What is dial A for agriculture?
Dial “A” for agriculture: a review of information and communication technologies for agricultural extension in developing countries
What is the role of science in agriculture?
The main role of science in agriculture has been to help us generate novelties that allow us to produce more with less land and less effort. Results have been spectacular. The Consultative Group on International Agricultural Research ( CGIAR ), a grouping of 16 international agricultural research institutes, is best known for starting the Green Revolution of rice and wheat in Asia. In the thirty years from 1971 to 2000 the improved crop varieties produced by the International Rice Research Institute (IRRI) and the International Maize and Wheat Improvement Center ( CIMMYT) have helped raise average rice and wheat yields by 2.3 and 1.65 times respectively, helping to feed an Asian population that grew by almost 70% in the same period.
Why did farmers not know the consequences of the novelties?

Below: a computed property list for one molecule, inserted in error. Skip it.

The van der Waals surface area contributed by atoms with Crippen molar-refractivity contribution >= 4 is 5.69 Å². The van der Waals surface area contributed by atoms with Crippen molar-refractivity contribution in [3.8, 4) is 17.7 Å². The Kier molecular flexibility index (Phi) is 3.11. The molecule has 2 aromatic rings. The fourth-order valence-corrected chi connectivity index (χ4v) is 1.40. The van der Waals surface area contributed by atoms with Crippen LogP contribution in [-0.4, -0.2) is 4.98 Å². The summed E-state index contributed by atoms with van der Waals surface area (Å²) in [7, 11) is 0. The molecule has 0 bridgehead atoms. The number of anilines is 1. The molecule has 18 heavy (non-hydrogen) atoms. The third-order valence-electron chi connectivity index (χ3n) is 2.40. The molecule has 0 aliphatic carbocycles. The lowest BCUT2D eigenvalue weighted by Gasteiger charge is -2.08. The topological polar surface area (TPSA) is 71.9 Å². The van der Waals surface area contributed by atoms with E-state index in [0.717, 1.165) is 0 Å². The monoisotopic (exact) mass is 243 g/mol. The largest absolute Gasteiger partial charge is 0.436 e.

Farmers did not know the consequences because they were used to operating on the scale of their own fields, not to thinking about what might happen over millions of hectares. And the research and extension systems that were encouraging them to adopt did not know the consequences either. This has been a salutary lesson to the CGIAR: reductionist science that isolates problems and ignores contexts and scale issues can come horribly unstuck even in relatively simple ecosystems. It does not necessarily produce sustainable solutions.
What is biotechnology?
Biotechnology is a suit of tools that allows plant breeders to introduce a greater array of novelty into their plant varieties, and select which work, much faster than they could using conventional plant breeding techniques. There is nothing inherently evil or Frankenstein-like about genetically modified plants.